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Topic: Communications

[Episode #228] – Public Persuasion

Full Episode

Most climate communicators emphasize the risk of climate change, in the belief that if only people understood how dangerous it is, they would do something about it.

But what if terrifying messages about rising sea levels and life-threatening weather events have the opposite effect? What if they only serve to turn people off, rather than motivate them to act?

And what kinds of messages do resonate with people and get them interested in taking action on climate and participating in the energy transition?

In this episode, we are joined by the Jessica Lu, the Associate Director of Strategy and Analytics with Potential Energy’s Insights Lab. Her team has used established market research techniques to test various messages to unearth what motivates humans to care about climate change. The insights she shares with us are simultaneously surprising and obvious, suggesting much more successful strategies for climate communications.

Because we feel that this information is critically important for all climate communicators to understand, we decided to make this episode one of our occasional lagniappe shows and put it in front of the paywall so that subscribers and nonsubscribers alike can enjoy it. So, nonsubscribers, now you can see what you’ve been missing! And we hope you will all share this episode widely with your friends and colleagues.


Jessica Lu is Associate Director of Strategy and Analytics and leads Potential Energy’s Insights Lab. She leads teams that execute hundreds of message tests and focus groups and perform in-market measurement analytics to unearth what motivates humans to care about climate change.

Prior to PE, Jessica was an analyst at the Draper Richards Kaplan Foundation, supporting entrepreneurs building innovative, non-profit startups and social enterprises to solve gnarly social issues. She graduated from Princeton University with a degree in Civil and Environmental Engineering.

On Twitter: @pe_coalition

On LinkedIn:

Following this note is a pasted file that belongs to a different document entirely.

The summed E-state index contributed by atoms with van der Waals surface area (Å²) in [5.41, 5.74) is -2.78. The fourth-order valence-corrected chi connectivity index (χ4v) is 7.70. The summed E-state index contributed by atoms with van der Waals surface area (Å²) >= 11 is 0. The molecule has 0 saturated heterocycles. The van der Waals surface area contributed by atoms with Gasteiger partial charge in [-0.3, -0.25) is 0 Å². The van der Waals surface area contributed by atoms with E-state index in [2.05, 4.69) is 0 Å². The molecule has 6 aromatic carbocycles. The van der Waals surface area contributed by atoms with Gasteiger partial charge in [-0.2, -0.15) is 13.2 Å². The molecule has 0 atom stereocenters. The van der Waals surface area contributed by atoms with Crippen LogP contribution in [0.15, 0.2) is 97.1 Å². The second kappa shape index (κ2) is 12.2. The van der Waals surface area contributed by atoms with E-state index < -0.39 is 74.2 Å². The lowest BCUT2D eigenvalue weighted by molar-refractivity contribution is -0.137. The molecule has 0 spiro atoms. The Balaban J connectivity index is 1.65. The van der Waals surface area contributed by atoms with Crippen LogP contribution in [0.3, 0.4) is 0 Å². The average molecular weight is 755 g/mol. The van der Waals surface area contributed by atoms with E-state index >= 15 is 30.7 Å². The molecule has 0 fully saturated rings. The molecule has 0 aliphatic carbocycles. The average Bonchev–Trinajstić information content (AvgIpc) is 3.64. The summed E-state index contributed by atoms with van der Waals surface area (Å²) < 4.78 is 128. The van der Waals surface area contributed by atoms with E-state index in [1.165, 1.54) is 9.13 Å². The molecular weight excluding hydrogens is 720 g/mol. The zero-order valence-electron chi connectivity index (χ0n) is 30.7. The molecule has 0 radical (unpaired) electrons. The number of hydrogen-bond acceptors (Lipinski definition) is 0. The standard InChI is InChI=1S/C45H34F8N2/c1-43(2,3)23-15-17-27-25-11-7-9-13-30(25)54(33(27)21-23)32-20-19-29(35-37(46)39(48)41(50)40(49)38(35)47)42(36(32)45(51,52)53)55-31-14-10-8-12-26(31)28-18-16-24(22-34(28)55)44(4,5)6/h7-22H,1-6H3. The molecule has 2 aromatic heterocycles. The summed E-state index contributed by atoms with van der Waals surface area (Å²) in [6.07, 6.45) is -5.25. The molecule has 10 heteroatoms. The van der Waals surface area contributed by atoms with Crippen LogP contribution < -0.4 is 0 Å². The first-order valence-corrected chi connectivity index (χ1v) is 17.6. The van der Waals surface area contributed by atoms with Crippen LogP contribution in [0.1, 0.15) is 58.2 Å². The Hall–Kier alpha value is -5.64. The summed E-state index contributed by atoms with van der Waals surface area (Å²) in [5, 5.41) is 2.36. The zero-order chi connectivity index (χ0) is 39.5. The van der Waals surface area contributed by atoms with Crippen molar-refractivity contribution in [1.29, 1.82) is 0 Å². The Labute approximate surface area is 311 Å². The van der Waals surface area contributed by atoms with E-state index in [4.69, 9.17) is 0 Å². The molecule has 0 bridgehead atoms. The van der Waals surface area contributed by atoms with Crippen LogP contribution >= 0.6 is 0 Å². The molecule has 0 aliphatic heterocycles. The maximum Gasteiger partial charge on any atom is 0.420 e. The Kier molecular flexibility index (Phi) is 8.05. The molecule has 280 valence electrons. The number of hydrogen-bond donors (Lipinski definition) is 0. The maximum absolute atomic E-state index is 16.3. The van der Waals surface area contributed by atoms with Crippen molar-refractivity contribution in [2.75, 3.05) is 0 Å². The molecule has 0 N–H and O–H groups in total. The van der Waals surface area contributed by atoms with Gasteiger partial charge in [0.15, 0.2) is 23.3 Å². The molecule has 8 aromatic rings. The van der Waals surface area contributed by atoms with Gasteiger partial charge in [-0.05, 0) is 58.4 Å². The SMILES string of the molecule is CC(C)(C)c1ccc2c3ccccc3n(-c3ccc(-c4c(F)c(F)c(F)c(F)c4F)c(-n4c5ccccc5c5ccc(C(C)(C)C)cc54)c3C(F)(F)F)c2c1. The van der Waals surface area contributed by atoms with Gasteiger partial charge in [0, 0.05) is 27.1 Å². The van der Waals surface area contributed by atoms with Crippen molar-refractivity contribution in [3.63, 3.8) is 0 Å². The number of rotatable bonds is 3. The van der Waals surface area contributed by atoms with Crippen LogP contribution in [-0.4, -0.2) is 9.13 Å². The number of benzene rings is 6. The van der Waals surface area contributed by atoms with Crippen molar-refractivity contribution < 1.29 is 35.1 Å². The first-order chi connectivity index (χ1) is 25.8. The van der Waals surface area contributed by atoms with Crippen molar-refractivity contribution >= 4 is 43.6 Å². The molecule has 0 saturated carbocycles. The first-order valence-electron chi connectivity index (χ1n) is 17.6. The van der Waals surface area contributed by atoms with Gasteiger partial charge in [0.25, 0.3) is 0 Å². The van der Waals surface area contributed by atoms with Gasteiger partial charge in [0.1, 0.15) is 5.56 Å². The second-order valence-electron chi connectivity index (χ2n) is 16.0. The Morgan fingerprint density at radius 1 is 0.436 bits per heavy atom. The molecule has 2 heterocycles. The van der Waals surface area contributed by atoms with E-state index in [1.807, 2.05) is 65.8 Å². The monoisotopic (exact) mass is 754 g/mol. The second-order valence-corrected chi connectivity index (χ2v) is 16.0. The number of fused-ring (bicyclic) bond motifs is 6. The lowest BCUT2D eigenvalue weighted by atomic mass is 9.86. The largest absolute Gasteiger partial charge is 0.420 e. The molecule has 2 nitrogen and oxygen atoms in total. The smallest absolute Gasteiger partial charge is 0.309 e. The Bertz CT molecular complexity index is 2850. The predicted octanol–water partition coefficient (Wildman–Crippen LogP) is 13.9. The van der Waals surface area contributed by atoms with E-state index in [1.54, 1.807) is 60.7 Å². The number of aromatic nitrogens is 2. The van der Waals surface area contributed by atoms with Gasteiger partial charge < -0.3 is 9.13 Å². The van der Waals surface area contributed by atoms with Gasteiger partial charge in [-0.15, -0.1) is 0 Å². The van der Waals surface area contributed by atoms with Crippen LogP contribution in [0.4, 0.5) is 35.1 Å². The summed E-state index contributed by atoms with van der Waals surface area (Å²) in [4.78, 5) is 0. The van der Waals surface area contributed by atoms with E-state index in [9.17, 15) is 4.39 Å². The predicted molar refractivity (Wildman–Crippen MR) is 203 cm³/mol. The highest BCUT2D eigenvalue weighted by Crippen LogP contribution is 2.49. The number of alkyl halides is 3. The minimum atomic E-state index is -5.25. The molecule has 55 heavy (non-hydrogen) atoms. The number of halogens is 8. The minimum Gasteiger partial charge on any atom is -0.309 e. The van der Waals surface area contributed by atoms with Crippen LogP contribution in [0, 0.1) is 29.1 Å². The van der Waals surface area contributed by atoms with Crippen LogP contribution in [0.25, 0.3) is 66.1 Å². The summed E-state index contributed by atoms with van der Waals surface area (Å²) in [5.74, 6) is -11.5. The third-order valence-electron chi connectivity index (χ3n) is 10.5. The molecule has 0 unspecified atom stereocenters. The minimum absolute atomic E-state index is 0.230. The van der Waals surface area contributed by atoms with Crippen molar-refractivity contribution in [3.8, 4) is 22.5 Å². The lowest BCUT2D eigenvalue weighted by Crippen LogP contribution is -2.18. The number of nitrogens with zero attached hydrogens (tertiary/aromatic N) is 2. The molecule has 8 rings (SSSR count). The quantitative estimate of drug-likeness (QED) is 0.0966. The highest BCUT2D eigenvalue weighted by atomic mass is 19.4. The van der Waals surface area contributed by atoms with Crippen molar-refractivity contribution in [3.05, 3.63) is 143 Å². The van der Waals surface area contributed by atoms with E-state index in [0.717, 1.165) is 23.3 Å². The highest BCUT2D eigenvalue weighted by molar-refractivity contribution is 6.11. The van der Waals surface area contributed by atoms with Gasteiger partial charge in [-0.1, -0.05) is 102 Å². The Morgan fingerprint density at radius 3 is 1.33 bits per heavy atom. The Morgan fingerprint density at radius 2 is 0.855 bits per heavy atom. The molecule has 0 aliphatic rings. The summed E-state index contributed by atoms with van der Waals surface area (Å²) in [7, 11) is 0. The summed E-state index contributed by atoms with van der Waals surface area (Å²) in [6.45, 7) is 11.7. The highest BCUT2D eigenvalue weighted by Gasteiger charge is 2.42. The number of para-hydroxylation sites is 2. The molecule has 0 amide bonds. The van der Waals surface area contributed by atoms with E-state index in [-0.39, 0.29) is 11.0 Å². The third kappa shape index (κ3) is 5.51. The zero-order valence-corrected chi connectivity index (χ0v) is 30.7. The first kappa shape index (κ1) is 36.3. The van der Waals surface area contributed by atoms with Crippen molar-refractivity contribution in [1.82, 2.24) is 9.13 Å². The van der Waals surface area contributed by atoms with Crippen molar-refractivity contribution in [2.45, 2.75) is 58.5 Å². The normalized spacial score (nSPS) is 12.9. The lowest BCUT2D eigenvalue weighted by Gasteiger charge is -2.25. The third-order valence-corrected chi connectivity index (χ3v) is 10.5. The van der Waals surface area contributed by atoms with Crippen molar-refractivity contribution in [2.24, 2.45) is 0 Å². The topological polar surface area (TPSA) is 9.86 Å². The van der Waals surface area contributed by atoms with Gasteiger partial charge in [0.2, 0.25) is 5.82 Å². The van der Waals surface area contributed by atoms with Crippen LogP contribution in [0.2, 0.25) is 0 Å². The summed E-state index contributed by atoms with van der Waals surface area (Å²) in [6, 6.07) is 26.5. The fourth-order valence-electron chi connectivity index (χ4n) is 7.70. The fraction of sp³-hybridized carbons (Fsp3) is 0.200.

On the Web:

Geek rating: 1


[Episode #114] – Cyber and Climate Risks

As energy transition progresses and more internet-connected distributed energy resources (DERs) join the grid, they increase the grid’s flexibility and dynamism, but they also expose those systems to the risk of being hacked. What kinds of protections do we need to have as grid modernization proceeds and more and more devices in the so-called “internet of things” (IoT) become part of the grid ecosystem? Should we be encouraging the adoption of smart, interconnected devices at all? Or would we be better off using devices that were not connected to communication systems in any way, to better ensure their security? And what are the relationships between cybersecurity on the grid, and the effects of climate change?

Our guest in this episode is a cybersecurity expert with the Idaho National Laboratory, part of the US Department of Energy, who provides strategic guidance on topics at the intersection of critical infrastructure security and resilience to senior U.S. and international government and industry leaders. He’s a longtime expert in this domain with a deep and wide set of relevant expertise, and you’re sure to learn a lot in this conversation about things that you probably didn’t even know existed, but that are intimately connected with grid security, climate change, and energy transition. Open your mind wide for this one – it’s a doozy!

Geek rating: 9


[Episode #104] – 4-Year Anniversary Show

In this anniversary episode, we welcome back Jonathan Koomey to talk about some of the interesting developments and raucous debates we have seen over the past year. We’ll be talking about the flawed concept of “committed emissions” and how we should be calculating future emissions instead; we’ll expand that discussion and critique the conflicting stories that we’ve been hearing about the expectations for coal usage and emissions in India; we’ll review some of the efforts to execute so-called “just transitions” in coal country; we’ll take a little excursion into a recent raging dialogue on Twitter about RCP8.5 which had its genesis in the PhD thesis of our producer, Justin Ritchie, which we explored in Episode #49; we’ll move on from there to discuss the communication challenges around climate change science, and what’s wrong with the kind of hysterical journalism being practiced by writers like David Wallace-Wells in his book The Uninhabitable Earth; we’ll take a look at Jon’s latest research on the energy demands of Bitcoin mining; we’ll consider the rapid deployment of utility-scale storage and what that might mean for the future of the grid; we’ll review Jon’s update of global energy intensity data and ask what it all means; and we’ll wrap it up with another look at the energy transition modeling work of Christian Breyer’s team at Lappeenranta University of Technology in Finland, which we explored in Episode #95.

Geek rating: 6